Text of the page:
Tiny Poppy-Mae and Emily Atkinson give each other a sisterly hug.
But their brave smiles hide the fact that BOTH girls are battling a rare genetic condition that usually affects only one in 200,000.
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The tiny Leeds sisters, aged seven months and two years, suffer from Cystinosis, which has left their immune systems so weak that even if they catch a chill, they have to go to hospital.
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The poorly siblings cannot eat solids and are fed via milk machines pumping essential nutrients directly into their bodies through the night while they sleep.
And now they have been presented with a new problem which has given
them a less than ideal start to the new year.
The girls and their parents Jessica Kemp and Darren Atkinson were recently re-homed to Belle Isle by Leeds City Council after requesting to be moved from Beeston.
But the new house has no central heating – and no heating of any kind upstairs.
The house has no gas supply and the family have been told they have to await a survey by British Gas to assess them for a new connection.
That could take six weeks - and a new heating system could take weeks or even months.
Even if they do qualify, they may have to pay for the heating themselves if it costs more than 1,000.
Neither parents Jessica, 24, nor Darren, 32, work as they are full-time carers for their ill children.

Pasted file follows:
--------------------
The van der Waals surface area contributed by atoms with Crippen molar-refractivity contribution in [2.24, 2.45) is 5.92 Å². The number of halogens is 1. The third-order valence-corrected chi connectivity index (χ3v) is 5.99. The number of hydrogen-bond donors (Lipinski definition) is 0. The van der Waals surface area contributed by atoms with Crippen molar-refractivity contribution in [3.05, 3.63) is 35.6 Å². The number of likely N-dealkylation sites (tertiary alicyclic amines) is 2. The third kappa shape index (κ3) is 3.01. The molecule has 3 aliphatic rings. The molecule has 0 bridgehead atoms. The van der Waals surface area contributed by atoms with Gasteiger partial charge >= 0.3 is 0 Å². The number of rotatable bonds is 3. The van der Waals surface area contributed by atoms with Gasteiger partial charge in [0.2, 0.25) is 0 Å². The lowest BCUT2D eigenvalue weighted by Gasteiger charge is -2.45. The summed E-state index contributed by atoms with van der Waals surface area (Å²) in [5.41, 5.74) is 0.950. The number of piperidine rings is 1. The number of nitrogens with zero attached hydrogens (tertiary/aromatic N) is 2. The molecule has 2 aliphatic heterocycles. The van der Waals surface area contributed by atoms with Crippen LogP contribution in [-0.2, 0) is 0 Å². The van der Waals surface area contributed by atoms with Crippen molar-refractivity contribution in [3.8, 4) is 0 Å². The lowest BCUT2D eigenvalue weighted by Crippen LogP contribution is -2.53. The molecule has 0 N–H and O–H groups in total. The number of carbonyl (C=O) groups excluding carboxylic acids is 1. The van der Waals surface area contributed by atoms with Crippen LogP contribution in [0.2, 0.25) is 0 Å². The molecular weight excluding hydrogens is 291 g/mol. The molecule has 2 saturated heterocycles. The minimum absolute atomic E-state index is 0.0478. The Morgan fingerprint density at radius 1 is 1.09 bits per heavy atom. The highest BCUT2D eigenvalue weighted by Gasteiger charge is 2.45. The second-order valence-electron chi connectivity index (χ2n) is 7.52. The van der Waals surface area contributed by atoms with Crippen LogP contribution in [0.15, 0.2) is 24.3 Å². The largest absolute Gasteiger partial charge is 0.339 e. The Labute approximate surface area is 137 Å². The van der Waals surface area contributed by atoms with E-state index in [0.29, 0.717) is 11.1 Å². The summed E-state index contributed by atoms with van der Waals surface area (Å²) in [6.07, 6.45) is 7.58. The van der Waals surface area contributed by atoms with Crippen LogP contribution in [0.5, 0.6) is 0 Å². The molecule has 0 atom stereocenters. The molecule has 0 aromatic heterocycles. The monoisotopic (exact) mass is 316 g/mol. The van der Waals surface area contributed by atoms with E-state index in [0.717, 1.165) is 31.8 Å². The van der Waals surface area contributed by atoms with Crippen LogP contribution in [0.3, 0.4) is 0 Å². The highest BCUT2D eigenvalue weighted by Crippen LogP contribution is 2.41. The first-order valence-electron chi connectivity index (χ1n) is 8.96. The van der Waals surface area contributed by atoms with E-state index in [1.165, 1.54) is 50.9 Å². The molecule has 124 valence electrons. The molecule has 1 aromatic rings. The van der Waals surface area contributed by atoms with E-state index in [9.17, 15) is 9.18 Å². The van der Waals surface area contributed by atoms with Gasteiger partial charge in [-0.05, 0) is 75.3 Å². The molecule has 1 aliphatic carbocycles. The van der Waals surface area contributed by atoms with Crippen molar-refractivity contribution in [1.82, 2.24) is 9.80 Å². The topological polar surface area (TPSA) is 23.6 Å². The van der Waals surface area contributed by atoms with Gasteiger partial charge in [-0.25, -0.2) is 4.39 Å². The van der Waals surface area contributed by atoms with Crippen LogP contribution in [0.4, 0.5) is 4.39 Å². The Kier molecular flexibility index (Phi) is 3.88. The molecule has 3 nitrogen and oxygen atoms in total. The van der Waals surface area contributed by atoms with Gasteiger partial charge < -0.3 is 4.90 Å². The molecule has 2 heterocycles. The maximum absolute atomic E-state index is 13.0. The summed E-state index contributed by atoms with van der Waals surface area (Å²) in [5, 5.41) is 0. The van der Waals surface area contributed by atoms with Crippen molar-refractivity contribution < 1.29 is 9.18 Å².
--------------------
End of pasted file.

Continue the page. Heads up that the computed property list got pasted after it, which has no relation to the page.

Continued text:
"The girls' immune systems are not very strong and they can get colds
very quickly," Jessica said.
"Even if they catch a chill they have to go to hospital.
"We had an OK house but there was just not enough room because the girls need a lot of supplies, so we requested a new house.
"But now we have problems with the heating.
"There are three small storage heaters downstairs fixed to the wall but there is no heating upstairs at all.
"We have had to put halogen heaters upstairs but they are no good because Poppy-Mae has a nasal tube and Emily has a gastro tube in her belly because of problems with swallowing."
The family's house in Belle Isle is cluttered with medical equipment and supplies.
Jessica and Darren are on 24/7 standby with medicines, eye drops and
The girls get through up to a dozen nappies each every day because their weakened kidneys mean they are constantly drinking water.
A spokeswoman for the Belle Isle Tenant Management Organisation, said: "We certainly sympathise with this family's situation.
Unfortunately, this property does not have a connection to the mains gas supply.
"(Ms Kemp's] application is now in the hands of the utility company, who will assess the viability of connecting the property to the mains supply. Unfortunately we are not in control of the utility company's work schedule.
"Should it not be possible to connect the property to the mains gas supply we may consider other heating options, however it is important that these are affordable for the tenants to run."
Sara Powell-Davies, of British Gas, said: "I'm really sorry but it appears that we did not pass the quotation requested by Belle Isle Tenant Management Organisation to Northern Gas Networks to process.
"We have now done this but recognise that Northern Gas Networks will take time to complete the quotation and the eventual works if the quotation is approved by Belle Isle Tenant Management Organisation.
"We have provided additional heating to Mr Atkinson and Miss Kemp and have apologised to them."